The Daily Illini

Editorial | Stay conscious of your image on social media

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Editorial | Stay conscious of your image on social media

Karley Crady

Karley Crady

Karley Crady

You went out to a bar this weekend and got a little wild with your friends from class. This morning, someone texted you a photo and you’re tempted to share it. Should you?

The Daily Illini Editorial Board encourages students to consider, at the very least, what’s already posted on their social media accounts and to factor that in for the future. It may not matter as much now, but all of us are only a few years away from the professional world. It’s wholly better to be conscious of this now rather than later, when an actual job depends on it.

Companies looking for new employees thoroughly and frequently check social media accounts; they often check if the potential employee fits into the specific brand or image the company represents. Whether you agree or not, it’s still in your best interest to delete those old tweets and posts you made during middle school, high school and possibly last month.

Here at the University, students are ambitious. It’s no secret we’re known globally as a top research university, and many graduates go on to achieve great things. Competition between students is fierce, academics are rigorous and starting a successful career path is everyone’s goal. Keep in mind, though, there are hundreds of thousands of students with similar goals who are studying the same subjects worldwide. Whatever dirt your employer may find on you only means they’ll hire the next person in line.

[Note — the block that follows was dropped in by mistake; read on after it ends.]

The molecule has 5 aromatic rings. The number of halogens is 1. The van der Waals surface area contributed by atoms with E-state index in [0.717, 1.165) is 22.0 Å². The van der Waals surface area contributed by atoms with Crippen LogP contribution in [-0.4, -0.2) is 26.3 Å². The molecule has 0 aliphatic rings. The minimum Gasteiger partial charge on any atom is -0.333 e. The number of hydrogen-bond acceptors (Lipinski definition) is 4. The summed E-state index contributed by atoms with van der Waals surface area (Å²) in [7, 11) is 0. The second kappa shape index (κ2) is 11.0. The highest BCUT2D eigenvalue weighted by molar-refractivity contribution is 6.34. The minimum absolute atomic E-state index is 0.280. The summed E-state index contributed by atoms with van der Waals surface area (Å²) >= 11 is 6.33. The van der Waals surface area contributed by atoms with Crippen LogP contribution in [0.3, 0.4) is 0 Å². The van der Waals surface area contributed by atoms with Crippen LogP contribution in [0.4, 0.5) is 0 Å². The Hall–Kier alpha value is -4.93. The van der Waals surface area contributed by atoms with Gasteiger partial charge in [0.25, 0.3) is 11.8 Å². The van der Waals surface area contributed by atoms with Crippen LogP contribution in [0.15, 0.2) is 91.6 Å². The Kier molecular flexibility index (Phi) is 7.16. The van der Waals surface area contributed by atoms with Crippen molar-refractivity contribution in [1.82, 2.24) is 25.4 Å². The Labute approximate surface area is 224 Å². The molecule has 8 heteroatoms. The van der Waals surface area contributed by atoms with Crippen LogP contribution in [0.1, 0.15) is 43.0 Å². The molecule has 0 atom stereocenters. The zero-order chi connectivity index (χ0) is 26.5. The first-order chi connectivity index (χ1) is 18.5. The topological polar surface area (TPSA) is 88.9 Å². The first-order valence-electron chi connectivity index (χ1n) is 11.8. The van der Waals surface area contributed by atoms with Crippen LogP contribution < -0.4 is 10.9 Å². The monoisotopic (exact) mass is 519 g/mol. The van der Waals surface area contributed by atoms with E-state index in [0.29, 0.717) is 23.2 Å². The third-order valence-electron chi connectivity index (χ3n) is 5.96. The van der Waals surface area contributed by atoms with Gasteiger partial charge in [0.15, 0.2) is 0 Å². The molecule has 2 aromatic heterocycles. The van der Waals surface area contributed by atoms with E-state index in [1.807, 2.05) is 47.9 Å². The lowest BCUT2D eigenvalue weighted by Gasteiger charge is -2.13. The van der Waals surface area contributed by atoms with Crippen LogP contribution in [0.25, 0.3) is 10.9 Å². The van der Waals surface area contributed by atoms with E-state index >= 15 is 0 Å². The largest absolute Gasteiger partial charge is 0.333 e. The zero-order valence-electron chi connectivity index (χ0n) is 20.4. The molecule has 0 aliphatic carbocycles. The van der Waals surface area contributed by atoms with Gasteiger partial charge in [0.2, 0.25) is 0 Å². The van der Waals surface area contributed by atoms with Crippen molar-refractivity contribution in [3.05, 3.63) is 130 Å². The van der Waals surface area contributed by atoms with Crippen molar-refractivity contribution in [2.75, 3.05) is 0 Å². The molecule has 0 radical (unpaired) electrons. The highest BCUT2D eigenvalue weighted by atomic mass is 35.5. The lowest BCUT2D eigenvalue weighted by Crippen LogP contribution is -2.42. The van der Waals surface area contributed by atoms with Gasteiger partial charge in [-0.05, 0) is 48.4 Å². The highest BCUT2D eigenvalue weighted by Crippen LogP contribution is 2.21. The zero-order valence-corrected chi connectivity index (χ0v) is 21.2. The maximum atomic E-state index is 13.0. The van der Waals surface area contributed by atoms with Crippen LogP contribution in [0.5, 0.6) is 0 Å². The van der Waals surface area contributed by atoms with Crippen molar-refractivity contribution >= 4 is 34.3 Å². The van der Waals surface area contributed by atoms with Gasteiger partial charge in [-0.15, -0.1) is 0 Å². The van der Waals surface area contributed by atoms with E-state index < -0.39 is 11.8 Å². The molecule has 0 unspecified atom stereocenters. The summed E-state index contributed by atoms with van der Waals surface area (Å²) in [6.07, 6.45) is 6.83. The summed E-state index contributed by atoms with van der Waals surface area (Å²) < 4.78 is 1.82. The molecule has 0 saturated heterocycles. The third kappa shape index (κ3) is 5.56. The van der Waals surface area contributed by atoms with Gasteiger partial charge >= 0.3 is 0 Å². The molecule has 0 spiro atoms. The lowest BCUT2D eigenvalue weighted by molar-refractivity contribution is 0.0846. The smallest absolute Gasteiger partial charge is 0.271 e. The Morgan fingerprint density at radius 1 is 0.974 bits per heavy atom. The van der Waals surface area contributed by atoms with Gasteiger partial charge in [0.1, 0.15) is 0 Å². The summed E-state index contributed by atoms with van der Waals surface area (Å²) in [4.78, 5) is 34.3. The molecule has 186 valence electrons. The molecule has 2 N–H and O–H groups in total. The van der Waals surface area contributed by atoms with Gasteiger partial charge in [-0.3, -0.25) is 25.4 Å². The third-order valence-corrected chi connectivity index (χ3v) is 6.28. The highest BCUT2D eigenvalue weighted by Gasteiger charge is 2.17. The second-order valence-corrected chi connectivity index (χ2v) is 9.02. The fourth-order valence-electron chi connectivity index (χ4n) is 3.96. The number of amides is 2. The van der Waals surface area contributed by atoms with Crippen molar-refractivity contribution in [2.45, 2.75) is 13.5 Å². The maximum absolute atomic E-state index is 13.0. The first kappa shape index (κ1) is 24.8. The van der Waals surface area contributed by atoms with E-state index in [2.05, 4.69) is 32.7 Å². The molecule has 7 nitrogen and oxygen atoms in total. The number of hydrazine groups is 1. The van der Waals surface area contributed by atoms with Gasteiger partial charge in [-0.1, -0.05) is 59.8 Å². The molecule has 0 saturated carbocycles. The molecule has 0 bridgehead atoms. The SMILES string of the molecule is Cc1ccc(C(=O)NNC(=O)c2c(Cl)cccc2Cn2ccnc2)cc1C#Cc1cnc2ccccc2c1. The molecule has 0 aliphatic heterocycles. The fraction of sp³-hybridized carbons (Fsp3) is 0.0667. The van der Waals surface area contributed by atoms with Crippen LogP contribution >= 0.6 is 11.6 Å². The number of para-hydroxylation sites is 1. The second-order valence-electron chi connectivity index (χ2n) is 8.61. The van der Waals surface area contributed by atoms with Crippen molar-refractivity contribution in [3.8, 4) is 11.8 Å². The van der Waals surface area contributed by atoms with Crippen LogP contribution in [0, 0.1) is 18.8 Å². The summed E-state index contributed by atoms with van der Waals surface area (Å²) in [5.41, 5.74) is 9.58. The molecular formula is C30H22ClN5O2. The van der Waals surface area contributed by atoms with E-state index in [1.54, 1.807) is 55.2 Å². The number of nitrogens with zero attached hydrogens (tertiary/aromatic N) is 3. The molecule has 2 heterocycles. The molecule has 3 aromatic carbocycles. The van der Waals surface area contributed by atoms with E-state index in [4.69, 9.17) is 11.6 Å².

Use the age-old rule your high school teachers, parents and professors have undoubtedly told you: Don’t post anything you wouldn’t want a job recruiter or your grandma to see.

Don’t let a stupid or irresponsible post ruin your chances or soil your reputation.

Go through your social media accounts, and get rid of things you wouldn’t want companies to see. People make mistakes, and a career is worth much more than a careless post.

The same suggestion goes for recent posts. Would your future employer like that photo of you at KAM’s? Or that video of you shotgunning a beer at a party? Probably not.

Your actions matter, regardless of where you are or who you’re with. You never know who might be taking a video or a photo when you’re acting out or being more reckless than usual. A simple Google search tells us a lot about ourselves. There’s no harm in looking yourself up every once in awhile, just to see what might turn up.

Don’t jeopardize your goals or your future for a couple likes or retweets, and don’t be that person who posts something that hurts someone else’s reputation. We’re all just trying to get a job, at the end of the day. We shouldn’t allow our social media to jeopardize that opportunity.

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